Voices in the Coalshed: The Bevin Boys
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Voices in the Coalshed: The Bevin Boys

Have you ever heard of The Bevin Boys?

The Bevin Boys were young, British men conscripted to work in the coal mines of Britain between 1943 and 1948. They were employed to increase the rate of coal production, which had declined through the early years of the World War II. The programme was the brainchild of Ernest Bevin who served as Minister of Labour and National Service in the wartime coalition government.

Nearly 48,000 Bevin Boys performed vital and dangerous civil conscription service in the coal mines. It has been documented that some Bevin Boys did not want to work in the mines as they were very patriotic and wanted to go into one of the forces. This was occasionally granted but was not the norm. Bevin Boys were often targets of abuse from the public who mistakenly believed them to be draft dodgers or cowards. They were frequently stopped by the police as possible deserters.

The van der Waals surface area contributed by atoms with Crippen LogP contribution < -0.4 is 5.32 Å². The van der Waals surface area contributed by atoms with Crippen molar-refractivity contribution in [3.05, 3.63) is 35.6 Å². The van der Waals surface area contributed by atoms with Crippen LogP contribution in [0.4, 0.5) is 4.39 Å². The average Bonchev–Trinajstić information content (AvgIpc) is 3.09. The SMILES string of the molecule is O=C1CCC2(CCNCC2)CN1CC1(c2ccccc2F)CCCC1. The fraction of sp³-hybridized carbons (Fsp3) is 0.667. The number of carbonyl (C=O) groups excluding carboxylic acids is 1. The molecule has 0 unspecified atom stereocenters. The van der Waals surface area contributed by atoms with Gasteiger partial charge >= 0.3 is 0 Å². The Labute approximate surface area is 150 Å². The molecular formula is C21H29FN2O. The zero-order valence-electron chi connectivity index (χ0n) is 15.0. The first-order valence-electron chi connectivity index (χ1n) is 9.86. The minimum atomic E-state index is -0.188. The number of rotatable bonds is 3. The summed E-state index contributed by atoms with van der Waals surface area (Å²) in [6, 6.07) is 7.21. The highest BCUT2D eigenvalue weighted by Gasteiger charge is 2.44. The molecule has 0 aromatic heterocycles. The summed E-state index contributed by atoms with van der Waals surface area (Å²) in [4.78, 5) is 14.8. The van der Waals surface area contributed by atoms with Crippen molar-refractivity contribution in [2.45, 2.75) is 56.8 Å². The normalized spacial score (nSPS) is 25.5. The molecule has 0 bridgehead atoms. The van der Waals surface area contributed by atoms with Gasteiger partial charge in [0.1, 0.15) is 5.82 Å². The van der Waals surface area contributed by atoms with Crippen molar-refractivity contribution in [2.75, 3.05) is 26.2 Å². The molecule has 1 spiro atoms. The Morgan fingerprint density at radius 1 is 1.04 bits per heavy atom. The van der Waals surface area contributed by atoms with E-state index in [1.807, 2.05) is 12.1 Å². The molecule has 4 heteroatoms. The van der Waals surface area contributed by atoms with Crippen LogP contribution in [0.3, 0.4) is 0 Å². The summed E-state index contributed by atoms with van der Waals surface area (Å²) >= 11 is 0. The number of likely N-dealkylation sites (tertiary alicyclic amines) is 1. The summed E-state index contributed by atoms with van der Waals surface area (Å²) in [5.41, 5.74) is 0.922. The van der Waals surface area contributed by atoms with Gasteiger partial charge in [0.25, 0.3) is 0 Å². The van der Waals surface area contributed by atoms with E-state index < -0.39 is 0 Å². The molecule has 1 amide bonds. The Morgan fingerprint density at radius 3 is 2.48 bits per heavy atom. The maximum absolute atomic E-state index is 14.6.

Although the last ballot took place in May 1945 (shortly before VE day) the final conscripts were not released from service until March 1948. Few chose to remain working in the mining industry after demobilisation and most left for further education or employment in other sectors. Unlike those who served in the military, Bevin Boys were not awarded medals for their contribution to the war effort and official recognition by the British Government was only granted in 1995.

Regardless of your feelings about the Bevin Boys, without them, the war effort would have been severely hampered by lack of coal to run the various industries.

Come along to the Museum and find out more about the Bevin Boys!

Written by Volunteer Pete

Image header: © Ian Beesley